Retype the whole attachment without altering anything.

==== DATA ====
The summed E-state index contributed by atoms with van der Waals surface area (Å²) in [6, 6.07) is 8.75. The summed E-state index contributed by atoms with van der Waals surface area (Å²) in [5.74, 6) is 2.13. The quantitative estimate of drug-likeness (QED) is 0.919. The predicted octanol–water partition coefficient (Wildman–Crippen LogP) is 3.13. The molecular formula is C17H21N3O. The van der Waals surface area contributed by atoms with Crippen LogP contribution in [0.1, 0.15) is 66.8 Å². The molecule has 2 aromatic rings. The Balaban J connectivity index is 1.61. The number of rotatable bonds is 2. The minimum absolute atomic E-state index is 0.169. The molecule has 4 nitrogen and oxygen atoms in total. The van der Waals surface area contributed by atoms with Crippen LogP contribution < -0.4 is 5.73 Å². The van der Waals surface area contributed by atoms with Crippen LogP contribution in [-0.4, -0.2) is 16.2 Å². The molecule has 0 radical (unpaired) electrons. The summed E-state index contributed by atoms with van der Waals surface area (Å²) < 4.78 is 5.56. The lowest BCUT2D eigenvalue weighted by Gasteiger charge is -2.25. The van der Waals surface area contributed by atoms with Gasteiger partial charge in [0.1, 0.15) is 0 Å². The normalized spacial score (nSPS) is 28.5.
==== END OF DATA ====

The summed E-state index contributed by atoms with van der Waals surface area (Å²) in [6, 6.07) is 8.75. The summed E-state index contributed by atoms with van der Waals surface area (Å²) in [5.74, 6) is 2.13. The quantitative estimate of drug-likeness (QED) is 0.919. The predicted octanol–water partition coefficient (Wildman–Crippen LogP) is 3.13. The molecular formula is C17H21N3O. The van der Waals surface area contributed by atoms with Crippen LogP contribution in [0.1, 0.15) is 66.8 Å². The molecule has 2 aromatic rings. The Balaban J connectivity index is 1.61. The number of rotatable bonds is 2. The minimum absolute atomic E-state index is 0.169. The molecule has 4 nitrogen and oxygen atoms in total. The van der Waals surface area contributed by atoms with Crippen LogP contribution < -0.4 is 5.73 Å². The van der Waals surface area contributed by atoms with Crippen LogP contribution in [-0.4, -0.2) is 16.2 Å². The molecule has 0 radical (unpaired) electrons. The summed E-state index contributed by atoms with van der Waals surface area (Å²) < 4.78 is 5.56. The lowest BCUT2D eigenvalue weighted by Gasteiger charge is -2.25. The van der Waals surface area contributed by atoms with Gasteiger partial charge in [0.1, 0.15) is 0 Å². The normalized spacial score (nSPS) is 28.5.